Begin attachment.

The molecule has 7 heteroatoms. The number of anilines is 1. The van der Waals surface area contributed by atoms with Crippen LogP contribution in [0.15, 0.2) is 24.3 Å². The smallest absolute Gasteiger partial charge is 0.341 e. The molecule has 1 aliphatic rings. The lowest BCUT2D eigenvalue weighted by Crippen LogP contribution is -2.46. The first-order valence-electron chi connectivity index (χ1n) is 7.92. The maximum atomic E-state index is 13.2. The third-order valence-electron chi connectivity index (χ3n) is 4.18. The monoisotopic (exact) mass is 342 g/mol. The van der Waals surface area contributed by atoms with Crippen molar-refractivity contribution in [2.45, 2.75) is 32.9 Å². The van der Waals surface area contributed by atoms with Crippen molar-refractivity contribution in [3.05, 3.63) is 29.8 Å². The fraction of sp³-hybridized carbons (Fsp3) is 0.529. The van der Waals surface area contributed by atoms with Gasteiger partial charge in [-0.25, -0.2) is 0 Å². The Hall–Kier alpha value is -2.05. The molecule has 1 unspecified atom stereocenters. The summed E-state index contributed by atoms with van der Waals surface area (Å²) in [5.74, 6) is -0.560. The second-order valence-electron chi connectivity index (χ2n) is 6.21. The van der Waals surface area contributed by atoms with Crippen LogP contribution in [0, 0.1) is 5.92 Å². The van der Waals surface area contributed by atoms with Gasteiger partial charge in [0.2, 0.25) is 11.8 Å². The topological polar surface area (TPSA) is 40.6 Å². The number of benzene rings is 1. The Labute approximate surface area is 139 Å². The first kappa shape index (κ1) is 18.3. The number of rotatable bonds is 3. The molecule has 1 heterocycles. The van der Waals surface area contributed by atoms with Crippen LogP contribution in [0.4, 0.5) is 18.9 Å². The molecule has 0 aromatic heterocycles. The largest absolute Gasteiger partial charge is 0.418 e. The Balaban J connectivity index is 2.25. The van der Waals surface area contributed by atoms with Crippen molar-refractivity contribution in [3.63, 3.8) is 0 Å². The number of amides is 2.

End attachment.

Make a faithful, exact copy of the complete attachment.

The molecule has 7 heteroatoms. The number of anilines is 1. The van der Waals surface area contributed by atoms with Crippen LogP contribution in [0.15, 0.2) is 24.3 Å². The smallest absolute Gasteiger partial charge is 0.341 e. The molecule has 1 aliphatic rings. The lowest BCUT2D eigenvalue weighted by Crippen LogP contribution is -2.46. The first-order valence-electron chi connectivity index (χ1n) is 7.92. The maximum atomic E-state index is 13.2. The third-order valence-electron chi connectivity index (χ3n) is 4.18. The monoisotopic (exact) mass is 342 g/mol. The van der Waals surface area contributed by atoms with Crippen molar-refractivity contribution in [2.45, 2.75) is 32.9 Å². The van der Waals surface area contributed by atoms with Crippen molar-refractivity contribution in [3.05, 3.63) is 29.8 Å². The fraction of sp³-hybridized carbons (Fsp3) is 0.529. The van der Waals surface area contributed by atoms with Gasteiger partial charge in [-0.25, -0.2) is 0 Å². The Hall–Kier alpha value is -2.05. The molecule has 1 unspecified atom stereocenters. The summed E-state index contributed by atoms with van der Waals surface area (Å²) in [5.74, 6) is -0.560. The second-order valence-electron chi connectivity index (χ2n) is 6.21. The van der Waals surface area contributed by atoms with Crippen LogP contribution in [0, 0.1) is 5.92 Å². The van der Waals surface area contributed by atoms with Gasteiger partial charge in [0.2, 0.25) is 11.8 Å². The topological polar surface area (TPSA) is 40.6 Å². The number of benzene rings is 1. The Labute approximate surface area is 139 Å². The first kappa shape index (κ1) is 18.3. The number of rotatable bonds is 3. The molecule has 1 heterocycles. The van der Waals surface area contributed by atoms with Crippen LogP contribution in [0.4, 0.5) is 18.9 Å². The molecule has 0 aromatic heterocycles. The largest absolute Gasteiger partial charge is 0.418 e. The Balaban J connectivity index is 2.25. The van der Waals surface area contributed by atoms with Crippen molar-refractivity contribution in [3.63, 3.8) is 0 Å². The number of amides is 2.